Most people call it Bechamel: a simple white sauce made of butter, flour and milk. In Tuscany they call it descriptively salsa colla (glue sauce), or the Italianized term besciamella, or even balsamella, perhaps because of its balm or salve-like consistency. It got its most well-known name from Louis de Béchamel, who is said to have “invented” it in the 17th century at the court of King Louis XIV of France… but as much as the Italians love their “trans-alpine” cousins, they simply cannot bear the thought of anyone claiming that French cuisine is better, or more historic, than Italian cuisine. So this is what I’ve been told.
The Real History of Bechamel, According to the Tuscans
This simple “glue sauce” is documented in a 15th century book entitled La Cucina Medicea (The Cuisine of the Medici), two centuries before it was “invented” by Louis de Bèchamel in France. Food historians like Giuliano Bugialli contend that this glue sauce was introduced in France by none other than Catherine de’ Medici when she married Henry II, King of France (and later became the mother to 3 French kings). The story goes that, as perhaps only an Italian woman would do, instead of bringing scores of maids and personal attendants with her to the French court, she focused on bringing a veritable equipe of Tuscan chefs with her.
The French court was surprised by a number of innovations she insisted on at their table – like the use of forks and table cloths – and a number of traditional Tuscan dishes thus started to make their way into French cuisine. In addition to glue sauce, it seems the arrival of Catherine’s chefs also led to the introduction of onion soup (called carabaccia in Tuscany), orange duck (which was served at her wedding), crepes (called crespelle in Tuscany), macaroons, gelato, omelettes and marron glacé!
Enough on the history… let’s get to the recipe! Like all things simple, there are many variations to bechamel sauce. Here is a very light and versatile version:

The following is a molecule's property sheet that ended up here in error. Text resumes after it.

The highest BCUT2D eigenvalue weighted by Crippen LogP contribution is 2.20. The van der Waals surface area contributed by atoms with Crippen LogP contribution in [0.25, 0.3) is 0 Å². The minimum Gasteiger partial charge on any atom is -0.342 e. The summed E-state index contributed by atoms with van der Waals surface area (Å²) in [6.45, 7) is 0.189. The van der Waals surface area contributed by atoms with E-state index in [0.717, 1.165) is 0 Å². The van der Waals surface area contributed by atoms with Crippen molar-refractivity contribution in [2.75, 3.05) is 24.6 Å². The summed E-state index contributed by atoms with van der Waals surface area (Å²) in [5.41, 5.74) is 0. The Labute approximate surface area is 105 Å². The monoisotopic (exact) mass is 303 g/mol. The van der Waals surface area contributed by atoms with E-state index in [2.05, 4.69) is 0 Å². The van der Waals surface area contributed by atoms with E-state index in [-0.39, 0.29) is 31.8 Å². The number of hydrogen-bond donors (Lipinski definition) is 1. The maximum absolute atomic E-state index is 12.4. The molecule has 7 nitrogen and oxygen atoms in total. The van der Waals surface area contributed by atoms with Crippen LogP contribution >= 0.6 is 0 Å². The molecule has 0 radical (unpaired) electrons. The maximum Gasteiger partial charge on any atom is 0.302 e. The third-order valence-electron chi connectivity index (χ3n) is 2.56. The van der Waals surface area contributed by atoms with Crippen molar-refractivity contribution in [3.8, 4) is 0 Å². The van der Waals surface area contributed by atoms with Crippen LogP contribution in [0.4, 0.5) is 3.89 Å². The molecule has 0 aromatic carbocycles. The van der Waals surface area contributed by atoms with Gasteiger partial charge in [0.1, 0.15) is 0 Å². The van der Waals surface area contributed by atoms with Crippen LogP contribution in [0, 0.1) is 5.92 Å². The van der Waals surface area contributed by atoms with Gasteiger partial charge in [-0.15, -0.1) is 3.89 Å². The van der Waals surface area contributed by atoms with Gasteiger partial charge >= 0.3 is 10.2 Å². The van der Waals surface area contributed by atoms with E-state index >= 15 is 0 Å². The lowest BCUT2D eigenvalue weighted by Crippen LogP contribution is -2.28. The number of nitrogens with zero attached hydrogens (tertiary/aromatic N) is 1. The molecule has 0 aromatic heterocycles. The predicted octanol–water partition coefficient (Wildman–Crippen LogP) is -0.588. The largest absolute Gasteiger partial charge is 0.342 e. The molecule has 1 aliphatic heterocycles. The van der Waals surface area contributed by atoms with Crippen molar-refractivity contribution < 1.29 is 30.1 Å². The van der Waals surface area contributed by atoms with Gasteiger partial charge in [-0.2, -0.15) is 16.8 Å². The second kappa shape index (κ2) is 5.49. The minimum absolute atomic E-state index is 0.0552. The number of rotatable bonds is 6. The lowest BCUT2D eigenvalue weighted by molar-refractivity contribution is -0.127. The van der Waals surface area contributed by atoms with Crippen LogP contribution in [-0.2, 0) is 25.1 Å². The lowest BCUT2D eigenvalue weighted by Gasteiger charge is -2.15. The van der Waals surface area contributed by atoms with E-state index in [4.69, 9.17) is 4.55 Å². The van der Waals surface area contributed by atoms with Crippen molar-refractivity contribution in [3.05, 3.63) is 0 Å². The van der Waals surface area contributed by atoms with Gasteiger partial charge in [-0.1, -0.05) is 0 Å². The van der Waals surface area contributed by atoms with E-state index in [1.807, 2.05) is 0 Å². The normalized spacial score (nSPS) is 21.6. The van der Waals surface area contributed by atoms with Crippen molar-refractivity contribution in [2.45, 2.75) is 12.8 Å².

BECHAMEL SAUCE – INGREDIENTS
- 2 tbs butter
- 1/4 c. flour – any kind*
- 750 ml (3 c.) milk
- nutmeg, salt & pepper
*I have a strong gluten intollerance – so you’ll find many of my recipes give gluten-free options. To make bechamel to use with lasagna (or any other dish where you want the sauce to be “delicate”, and not compete with other ingredients like ragù) I use rice flour. If you want a bolder version of Bechamel, to use with things like cooked greens or chicken, I like to use chickpea flour.
BECHAMEL SAUCE – INSTRUCTIONS
Have a whisk and wood spoon or spatula ready. In a heavy-bottomed pot, melt the butter, then add the flour, stiring briskly with the wood spoon. It will have a gummy texture – that’s ok. Move it around in the pot for a minute or two until it turns a light golden color.
Get your whisk ready. Take the pot of the burner, and slowly add the milk as you whisk furiously. This is the tricky part: you need to add enough milk so the mixture does not congeal, but you want to add the milk slow enough to gradually encorporate the flour-butter mixture into the milk. This is the key to avoiding lumps. But should lumps form (and they often do for me), it’s nothing a strong whisking can’t fix. ( I was just reading this recipe aloud to my mom and she thought I said that lumps aren’t anything a “strong whiskey” can’t fix! So I thought to myself if the cook has enough whiskey, lumps won’t matter much!)
Once you’ve added all the milk, put the pot on low heat, stir regularly with your wood spoon, and make sure to catch the bottom of the pot too. By regularly I mean at least every minute. As the sauce thickens you can add the salt and pepper to taste, together with a little freshly-grated nutmeg (exactly how much depends on taste, but definitely no more than 1/4 tsp unless your nutmeg is really old=tasteless). Cook on low, stiring regularly, for about 15 minutes, or until you reach the desired thickness.
The desired thickness depends on what you are making with the sauce. For something that will be baked for at least 20 minutes like lasagna, you don’t want it too thick, but thick enough to coat a spoon. For dishes that will be quickly passed under the broiler like crepes, you want it on the thick side, so it takes a second or two for it to fall off a sideways spoon. Also consider that as beschamel cools, it will thicken further.
Suggested uses: well, lasagna (duh!), baked canneloni (instead of cheese on top), stuffed crespelle (crepes), or mixed with just about any previously chopped & cooked vegetable on earth and baked with breadcrumbs and a drizzle of olive oil on top to make a sformato; my favorites are made with green beans, or cooked greens (chard, kale etc), zucchini, fennel, artichokes, asparagus… it’s easier than pie and so much healthier than your average casserole.